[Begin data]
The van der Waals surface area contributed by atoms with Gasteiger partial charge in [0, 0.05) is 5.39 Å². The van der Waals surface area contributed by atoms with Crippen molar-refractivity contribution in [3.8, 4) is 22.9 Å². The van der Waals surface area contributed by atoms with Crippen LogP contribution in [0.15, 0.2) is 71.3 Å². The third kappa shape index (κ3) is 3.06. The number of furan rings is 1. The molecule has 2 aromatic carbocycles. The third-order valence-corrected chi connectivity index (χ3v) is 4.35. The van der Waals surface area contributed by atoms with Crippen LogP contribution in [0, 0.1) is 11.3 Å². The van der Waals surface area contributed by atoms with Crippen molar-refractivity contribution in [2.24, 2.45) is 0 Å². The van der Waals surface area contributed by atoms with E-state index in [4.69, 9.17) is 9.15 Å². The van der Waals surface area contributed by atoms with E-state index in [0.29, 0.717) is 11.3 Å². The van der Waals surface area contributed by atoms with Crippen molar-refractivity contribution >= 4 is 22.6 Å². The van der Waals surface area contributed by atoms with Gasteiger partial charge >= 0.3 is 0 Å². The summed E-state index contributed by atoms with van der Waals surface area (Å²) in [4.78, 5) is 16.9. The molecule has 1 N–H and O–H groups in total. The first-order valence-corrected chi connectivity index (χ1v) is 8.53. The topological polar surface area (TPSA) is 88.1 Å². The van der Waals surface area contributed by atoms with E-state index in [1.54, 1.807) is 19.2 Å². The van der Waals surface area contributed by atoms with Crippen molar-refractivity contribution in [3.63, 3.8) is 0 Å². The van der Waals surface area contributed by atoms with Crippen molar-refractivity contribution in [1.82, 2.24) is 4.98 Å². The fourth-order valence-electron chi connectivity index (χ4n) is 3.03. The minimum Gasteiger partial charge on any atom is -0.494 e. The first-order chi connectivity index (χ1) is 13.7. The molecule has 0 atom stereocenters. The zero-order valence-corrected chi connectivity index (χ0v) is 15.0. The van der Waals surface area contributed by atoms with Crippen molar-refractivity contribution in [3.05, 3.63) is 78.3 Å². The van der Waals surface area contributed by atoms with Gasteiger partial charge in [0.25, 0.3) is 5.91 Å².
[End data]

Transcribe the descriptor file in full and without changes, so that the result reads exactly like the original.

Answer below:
The van der Waals surface area contributed by atoms with Gasteiger partial charge in [0, 0.05) is 5.39 Å². The van der Waals surface area contributed by atoms with Crippen molar-refractivity contribution in [3.8, 4) is 22.9 Å². The van der Waals surface area contributed by atoms with Crippen LogP contribution in [0.15, 0.2) is 71.3 Å². The third kappa shape index (κ3) is 3.06. The number of furan rings is 1. The molecule has 2 aromatic carbocycles. The third-order valence-corrected chi connectivity index (χ3v) is 4.35. The van der Waals surface area contributed by atoms with Crippen LogP contribution in [0, 0.1) is 11.3 Å². The van der Waals surface area contributed by atoms with Crippen molar-refractivity contribution in [2.24, 2.45) is 0 Å². The van der Waals surface area contributed by atoms with E-state index in [4.69, 9.17) is 9.15 Å². The van der Waals surface area contributed by atoms with E-state index in [0.29, 0.717) is 11.3 Å². The van der Waals surface area contributed by atoms with Crippen molar-refractivity contribution >= 4 is 22.6 Å². The van der Waals surface area contributed by atoms with Gasteiger partial charge >= 0.3 is 0 Å². The summed E-state index contributed by atoms with van der Waals surface area (Å²) in [4.78, 5) is 16.9. The molecule has 1 N–H and O–H groups in total. The first-order valence-corrected chi connectivity index (χ1v) is 8.53. The topological polar surface area (TPSA) is 88.1 Å². The van der Waals surface area contributed by atoms with E-state index in [1.54, 1.807) is 19.2 Å². The van der Waals surface area contributed by atoms with Crippen molar-refractivity contribution in [3.63, 3.8) is 0 Å². The van der Waals surface area contributed by atoms with Crippen molar-refractivity contribution in [1.82, 2.24) is 4.98 Å². The fourth-order valence-electron chi connectivity index (χ4n) is 3.03. The minimum Gasteiger partial charge on any atom is -0.494 e. The first-order chi connectivity index (χ1) is 13.7. The molecule has 0 atom stereocenters. The zero-order valence-corrected chi connectivity index (χ0v) is 15.0. The van der Waals surface area contributed by atoms with Crippen molar-refractivity contribution in [3.05, 3.63) is 78.3 Å². The van der Waals surface area contributed by atoms with Gasteiger partial charge in [0.25, 0.3) is 5.91 Å².